• You can pause your campaign at any time however you do not personally have control over the relative timing of when this happens. You have to speak with your representative to pause your campaign but if your representative is on vacation or is not available your campaign you will have to wait to be paused.
• You will not be able to see who gives you a review unless they leave a comment. Groupon is not transparent in giving you the feedback that most of your clients give you. Frankly the review system in Groupon is a waste of time. Encourage your clients to leave Google reviews
Create a Service that’s Different
When creating the service that you’ll be offering think about how you might be able to be a little different that other folks. Have you taken a training in another modality that you would love to try out? Run a Groupon campaign featuring this new modality. It may be hard to transition your current clientele to this new modality so Groupon can be a good way to let people know about this new service you offer.
Have a system in place for accounting
It may be helpful to talk to an accountant about how you will process each Groupon transaction. Make sure that you track all of the money going to Groupon an expense. We count ours as a marketing expense. What’s important is that you have a consistent way in which you track all of your financial transactions to make it easy for taxes at the end of the year or quarterly.
Don’t tell anyone that you’re running a Groupon
Groupon does a good job getting clients to you, and you’re paying them good money for that service. It may feel strange to charge one person $20 for a service and turn around and sell it for $100 to the next person. Some clients who find out about your Groupon may even be upset that they paid full price. Don’t make it easy for them to find out. Don’t post on social media that you’re running a Groupon. Let Groupon do all the work to drive clients to you.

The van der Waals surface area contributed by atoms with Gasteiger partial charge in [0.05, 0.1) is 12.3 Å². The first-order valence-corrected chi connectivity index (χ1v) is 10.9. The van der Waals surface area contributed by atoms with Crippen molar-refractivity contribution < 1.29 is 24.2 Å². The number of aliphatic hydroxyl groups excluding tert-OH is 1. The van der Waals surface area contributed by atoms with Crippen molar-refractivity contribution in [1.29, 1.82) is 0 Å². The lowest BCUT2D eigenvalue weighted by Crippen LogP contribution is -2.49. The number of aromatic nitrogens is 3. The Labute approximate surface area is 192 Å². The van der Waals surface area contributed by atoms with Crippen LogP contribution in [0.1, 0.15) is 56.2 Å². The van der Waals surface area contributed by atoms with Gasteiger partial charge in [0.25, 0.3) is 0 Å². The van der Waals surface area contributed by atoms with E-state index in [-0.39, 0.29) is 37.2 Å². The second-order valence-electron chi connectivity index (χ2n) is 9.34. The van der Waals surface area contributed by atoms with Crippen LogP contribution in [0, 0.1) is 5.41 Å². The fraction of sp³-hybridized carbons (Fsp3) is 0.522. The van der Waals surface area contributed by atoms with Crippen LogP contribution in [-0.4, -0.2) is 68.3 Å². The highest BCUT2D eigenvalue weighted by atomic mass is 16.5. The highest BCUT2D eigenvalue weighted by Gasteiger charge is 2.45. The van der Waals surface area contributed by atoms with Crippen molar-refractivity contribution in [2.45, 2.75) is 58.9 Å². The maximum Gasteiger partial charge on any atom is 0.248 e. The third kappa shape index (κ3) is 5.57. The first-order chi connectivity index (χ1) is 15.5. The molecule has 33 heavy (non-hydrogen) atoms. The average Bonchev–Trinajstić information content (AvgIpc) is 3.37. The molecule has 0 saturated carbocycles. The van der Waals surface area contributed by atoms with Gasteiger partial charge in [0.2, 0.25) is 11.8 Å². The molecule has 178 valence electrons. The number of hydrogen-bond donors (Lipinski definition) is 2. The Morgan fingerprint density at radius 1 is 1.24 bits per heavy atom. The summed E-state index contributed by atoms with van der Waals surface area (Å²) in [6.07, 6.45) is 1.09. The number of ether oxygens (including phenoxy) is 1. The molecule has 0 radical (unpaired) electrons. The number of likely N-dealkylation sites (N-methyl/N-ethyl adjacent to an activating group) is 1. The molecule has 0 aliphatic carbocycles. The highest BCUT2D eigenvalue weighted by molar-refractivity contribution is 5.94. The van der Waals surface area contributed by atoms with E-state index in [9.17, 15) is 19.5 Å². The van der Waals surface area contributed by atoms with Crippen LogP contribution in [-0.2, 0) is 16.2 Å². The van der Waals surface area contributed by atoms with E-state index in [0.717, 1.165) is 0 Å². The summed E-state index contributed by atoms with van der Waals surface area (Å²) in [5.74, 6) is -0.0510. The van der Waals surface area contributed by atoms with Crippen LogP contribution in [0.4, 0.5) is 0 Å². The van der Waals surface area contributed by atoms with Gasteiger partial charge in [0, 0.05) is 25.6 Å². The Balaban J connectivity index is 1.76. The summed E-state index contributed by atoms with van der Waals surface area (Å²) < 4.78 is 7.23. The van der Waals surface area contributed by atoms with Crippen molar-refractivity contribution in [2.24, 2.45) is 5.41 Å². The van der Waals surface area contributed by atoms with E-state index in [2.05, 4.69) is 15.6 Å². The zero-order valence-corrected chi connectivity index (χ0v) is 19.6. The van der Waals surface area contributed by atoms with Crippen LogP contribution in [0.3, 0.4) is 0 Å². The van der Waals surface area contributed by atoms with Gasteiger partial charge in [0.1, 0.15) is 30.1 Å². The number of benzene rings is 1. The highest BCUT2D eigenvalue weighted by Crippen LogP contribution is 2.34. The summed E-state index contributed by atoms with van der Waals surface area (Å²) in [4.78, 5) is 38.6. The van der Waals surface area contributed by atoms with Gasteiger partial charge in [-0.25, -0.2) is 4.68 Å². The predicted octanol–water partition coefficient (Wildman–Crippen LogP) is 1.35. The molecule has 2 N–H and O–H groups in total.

Give Outstanding Service
Don’t make the mistake of treating Groupon clients “less than” your full paying clients. Look at this exchange as an opportunity to let yourself shine! Give your best treatment and be personable. More people are likely to tell their friends/family/strangers about a bad experience over an excellent experience. Make them feel like they just got a great deal when they walk out your door.
We’ve had colleagues who have offered more discounts to their Groupon clients to lure them back in. We didn’t go this route with our practice. We want our Groupon clients to know that they got a $100 service for $20 (or whatever the difference is).
Get Google Reviews
Asking for Google reviews is awkward, but Google reviews are what people are looking at when they’re deciding to take a risk with you. Get awkward and ask your clients to review you. Show them how to do it if need be. Make sure not to let them make a review on your WiFi. If too many people give reviews from the same server it sends a red flag to Google.